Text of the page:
Friday, December 9, 2016

Did the Hearing Panel In Re Massiah (2013) Misapprehend the Opinion they Sought from Mr. Brian Gover ? A Case Comment

   During the hearing into the complaint against HW Massiah independent counsel was retained to provide the Hearing Panel with legal advice as a result of the preliminary motions on jurisdiction and abuse of process initiated on behalf of HW Massiah.  The Chair of the Hearing Panel proudly proclaimed that this decision was on account of the following point raised on behalf of the Respondent:

"This case provides a splendid opportunity for us to fix the Justices of the Peace Review Council.  There are some serious flaws in terms of procedural integrity of investigations and the like, and some good may come out of this."

The Chair of the Hearing Panel pronounced:

"Our view is, as a result of that comment it is clear that the entire procedure is of concern and, if so, we wanted to ensure that we had an independent opinion in respect of the administrative law which applies in this hearing."

Examples of Misapprehension:

1.   Mr. Gover advised the Hearing Panel that it is a "complaint" which they are called upon to adjudicate at p. 5 of his opinion to them.

The Hearing Panel went on to conclude that it is the Notice of Hearing which gives them jurisdiction and they found liability based not on the "complaint" but on the particulars in the Notice of Hearing prepared by Presenting Counsel. The record of proceedings are crystal clear that the Notice of Hearing goes beyond what the Hearing Panel found to be the complaint - five will-say statements containing no allegations of vexatious, unwelcome or conduct amounting to a poisoned work environment.  The Hearing Panel even found that HW Massiah acted in a manner inconsistent with the Human Rights Code.

2.  Mr. Gover advised the Hearing Panel that delay can amount to abuse of process where witnesses have become unavailable, memories have faded, key documents are no longer accessible or significant psychological harm or stigma has attached to the individual such that the administrative process would be be brought into disrepute citing Blencoe  v.  B.C. Human Rights Commission 2000 SCC 44 at p.3 of his opinion.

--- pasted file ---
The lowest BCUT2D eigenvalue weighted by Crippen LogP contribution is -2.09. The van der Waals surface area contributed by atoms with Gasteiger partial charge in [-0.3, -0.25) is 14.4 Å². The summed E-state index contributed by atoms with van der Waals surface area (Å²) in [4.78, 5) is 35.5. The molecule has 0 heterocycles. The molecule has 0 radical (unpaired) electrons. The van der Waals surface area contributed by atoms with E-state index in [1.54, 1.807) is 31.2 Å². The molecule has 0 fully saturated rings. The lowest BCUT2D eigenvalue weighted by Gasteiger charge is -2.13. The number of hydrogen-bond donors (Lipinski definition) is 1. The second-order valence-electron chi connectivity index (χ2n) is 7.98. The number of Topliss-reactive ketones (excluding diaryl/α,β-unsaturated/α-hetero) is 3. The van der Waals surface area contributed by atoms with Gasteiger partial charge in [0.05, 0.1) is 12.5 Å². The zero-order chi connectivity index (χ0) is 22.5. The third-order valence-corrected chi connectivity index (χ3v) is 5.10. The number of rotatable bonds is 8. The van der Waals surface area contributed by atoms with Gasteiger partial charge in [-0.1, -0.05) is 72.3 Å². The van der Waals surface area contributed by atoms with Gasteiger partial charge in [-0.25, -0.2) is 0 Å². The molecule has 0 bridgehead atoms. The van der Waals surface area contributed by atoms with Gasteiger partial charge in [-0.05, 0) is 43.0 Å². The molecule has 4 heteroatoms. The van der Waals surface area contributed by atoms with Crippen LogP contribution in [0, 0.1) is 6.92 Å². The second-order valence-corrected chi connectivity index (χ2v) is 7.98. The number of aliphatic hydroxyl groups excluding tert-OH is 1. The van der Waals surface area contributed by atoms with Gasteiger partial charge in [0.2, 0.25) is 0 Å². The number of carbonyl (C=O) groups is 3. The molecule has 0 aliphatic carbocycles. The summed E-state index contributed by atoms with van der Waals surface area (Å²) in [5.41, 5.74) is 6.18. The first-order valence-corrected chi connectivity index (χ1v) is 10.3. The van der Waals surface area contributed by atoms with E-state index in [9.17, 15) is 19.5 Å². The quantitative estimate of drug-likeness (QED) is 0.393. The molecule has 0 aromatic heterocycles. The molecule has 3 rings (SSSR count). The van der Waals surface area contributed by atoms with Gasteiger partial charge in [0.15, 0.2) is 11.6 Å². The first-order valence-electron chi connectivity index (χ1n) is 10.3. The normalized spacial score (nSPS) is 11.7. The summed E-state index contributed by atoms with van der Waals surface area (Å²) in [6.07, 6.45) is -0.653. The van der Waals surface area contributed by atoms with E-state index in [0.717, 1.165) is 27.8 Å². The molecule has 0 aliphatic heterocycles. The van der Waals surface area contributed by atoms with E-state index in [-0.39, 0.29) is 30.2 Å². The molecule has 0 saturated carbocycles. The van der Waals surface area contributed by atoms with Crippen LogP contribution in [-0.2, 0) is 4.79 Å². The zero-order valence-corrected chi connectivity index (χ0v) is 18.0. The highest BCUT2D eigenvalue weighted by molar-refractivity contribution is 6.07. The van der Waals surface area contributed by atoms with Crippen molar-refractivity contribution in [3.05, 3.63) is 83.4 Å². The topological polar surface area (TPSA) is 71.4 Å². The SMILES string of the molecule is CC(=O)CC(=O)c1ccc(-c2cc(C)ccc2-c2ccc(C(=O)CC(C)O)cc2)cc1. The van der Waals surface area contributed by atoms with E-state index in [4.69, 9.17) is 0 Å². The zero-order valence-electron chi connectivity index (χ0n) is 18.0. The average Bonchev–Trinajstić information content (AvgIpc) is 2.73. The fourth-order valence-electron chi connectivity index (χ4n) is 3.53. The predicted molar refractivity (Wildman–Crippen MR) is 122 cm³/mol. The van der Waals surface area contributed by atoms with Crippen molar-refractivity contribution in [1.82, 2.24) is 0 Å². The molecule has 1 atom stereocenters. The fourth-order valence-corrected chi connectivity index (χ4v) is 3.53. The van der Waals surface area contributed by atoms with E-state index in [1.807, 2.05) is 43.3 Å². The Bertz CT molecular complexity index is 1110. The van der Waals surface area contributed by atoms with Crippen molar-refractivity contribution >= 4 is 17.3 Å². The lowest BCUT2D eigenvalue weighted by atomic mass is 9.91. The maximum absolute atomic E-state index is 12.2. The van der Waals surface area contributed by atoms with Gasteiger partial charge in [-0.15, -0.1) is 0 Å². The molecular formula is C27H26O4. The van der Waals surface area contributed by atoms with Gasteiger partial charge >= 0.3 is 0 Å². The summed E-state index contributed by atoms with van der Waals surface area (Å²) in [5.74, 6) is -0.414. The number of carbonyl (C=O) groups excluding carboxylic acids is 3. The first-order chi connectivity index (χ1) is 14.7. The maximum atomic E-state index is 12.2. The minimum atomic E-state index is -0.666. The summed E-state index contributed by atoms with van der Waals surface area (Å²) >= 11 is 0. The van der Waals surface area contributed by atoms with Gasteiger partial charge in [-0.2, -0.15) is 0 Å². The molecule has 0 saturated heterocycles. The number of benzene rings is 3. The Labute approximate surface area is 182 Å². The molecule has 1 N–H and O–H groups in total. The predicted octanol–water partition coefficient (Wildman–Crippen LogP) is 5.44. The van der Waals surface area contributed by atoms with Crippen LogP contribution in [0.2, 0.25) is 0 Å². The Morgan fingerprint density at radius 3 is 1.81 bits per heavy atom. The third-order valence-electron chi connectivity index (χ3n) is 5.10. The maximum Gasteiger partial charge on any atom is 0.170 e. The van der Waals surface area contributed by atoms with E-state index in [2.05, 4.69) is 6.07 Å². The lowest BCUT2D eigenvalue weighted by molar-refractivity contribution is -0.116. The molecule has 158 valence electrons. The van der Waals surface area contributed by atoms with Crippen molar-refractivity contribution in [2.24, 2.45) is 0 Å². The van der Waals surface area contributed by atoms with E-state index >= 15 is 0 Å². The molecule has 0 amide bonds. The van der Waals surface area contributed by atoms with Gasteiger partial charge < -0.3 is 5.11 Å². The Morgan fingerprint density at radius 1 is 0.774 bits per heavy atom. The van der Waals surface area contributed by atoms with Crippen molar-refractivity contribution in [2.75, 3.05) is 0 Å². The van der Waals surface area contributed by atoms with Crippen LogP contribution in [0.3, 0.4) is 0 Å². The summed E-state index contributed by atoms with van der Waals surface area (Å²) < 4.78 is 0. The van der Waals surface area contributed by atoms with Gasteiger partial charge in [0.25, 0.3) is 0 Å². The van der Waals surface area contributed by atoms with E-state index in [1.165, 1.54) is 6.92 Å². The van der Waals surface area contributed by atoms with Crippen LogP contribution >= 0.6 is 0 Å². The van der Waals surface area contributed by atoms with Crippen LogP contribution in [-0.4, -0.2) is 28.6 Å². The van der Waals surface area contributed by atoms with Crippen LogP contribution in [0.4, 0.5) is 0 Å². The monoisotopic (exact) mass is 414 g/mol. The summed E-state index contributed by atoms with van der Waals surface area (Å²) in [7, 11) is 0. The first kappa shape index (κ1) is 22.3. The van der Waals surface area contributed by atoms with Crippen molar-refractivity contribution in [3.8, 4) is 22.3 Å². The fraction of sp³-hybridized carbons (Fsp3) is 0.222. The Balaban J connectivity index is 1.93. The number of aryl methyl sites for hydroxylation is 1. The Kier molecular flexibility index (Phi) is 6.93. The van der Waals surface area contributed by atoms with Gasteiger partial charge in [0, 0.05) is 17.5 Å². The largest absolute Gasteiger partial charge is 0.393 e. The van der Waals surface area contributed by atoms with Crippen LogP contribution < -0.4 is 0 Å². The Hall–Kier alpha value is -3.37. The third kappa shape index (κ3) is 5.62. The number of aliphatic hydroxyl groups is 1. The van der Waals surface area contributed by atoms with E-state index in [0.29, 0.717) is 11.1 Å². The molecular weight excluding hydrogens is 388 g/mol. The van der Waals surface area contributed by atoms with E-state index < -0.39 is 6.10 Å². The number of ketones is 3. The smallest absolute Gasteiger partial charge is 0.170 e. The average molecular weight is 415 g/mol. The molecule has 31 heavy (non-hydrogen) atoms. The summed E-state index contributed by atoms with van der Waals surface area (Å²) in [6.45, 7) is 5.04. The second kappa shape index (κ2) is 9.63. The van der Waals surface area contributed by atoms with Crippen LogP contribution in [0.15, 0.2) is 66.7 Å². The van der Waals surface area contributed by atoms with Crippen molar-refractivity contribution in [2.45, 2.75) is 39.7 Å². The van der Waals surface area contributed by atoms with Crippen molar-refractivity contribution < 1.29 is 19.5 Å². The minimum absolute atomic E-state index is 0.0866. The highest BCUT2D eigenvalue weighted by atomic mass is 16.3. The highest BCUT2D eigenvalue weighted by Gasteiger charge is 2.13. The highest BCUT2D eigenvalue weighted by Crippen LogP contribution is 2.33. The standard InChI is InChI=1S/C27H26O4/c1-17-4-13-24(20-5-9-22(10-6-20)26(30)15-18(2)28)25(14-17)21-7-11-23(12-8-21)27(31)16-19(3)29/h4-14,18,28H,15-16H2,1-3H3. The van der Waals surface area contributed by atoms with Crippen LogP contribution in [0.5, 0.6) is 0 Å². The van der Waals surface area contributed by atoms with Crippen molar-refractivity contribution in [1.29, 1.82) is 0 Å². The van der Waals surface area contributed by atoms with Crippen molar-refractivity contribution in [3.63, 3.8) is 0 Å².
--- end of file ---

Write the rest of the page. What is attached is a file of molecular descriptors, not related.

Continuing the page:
The Hearing Panel went on to conclude that - 'The ability of each witness, including His Worship, to recall events and provide accurate testimony on events of years ago is an issue to be assessed when we consider and weigh the evidence on its merits.  In our opinion, a passage of time that may cause memory to fade does not, however, form a basis to conclude there has been an abuse of process. No legal basis or actual prejudice on the facts of this case was presented which counters that view."

3.   Mr. Gover twice stated that he found that Presenting Counsel's argument to the asserted abuse of process grounds "are more directed to the merits of any abuse of process argument and its viability or legal force, than they are towards the Hearing Panel's jurisdiction to entertain the issues as part of its consideration of the motion."

The Hearing Panel went on to dismiss the abuse of process motion proclaiming:

[75]   We found several of His Worship's submissions to be more about the merits of the case than relevant to an abuse of process.  We will consider issues relating to the merits of the case in that decision and focus on the abuse of process issues here. (Decision of Jurisdiction and Alleged Abuses of Process)


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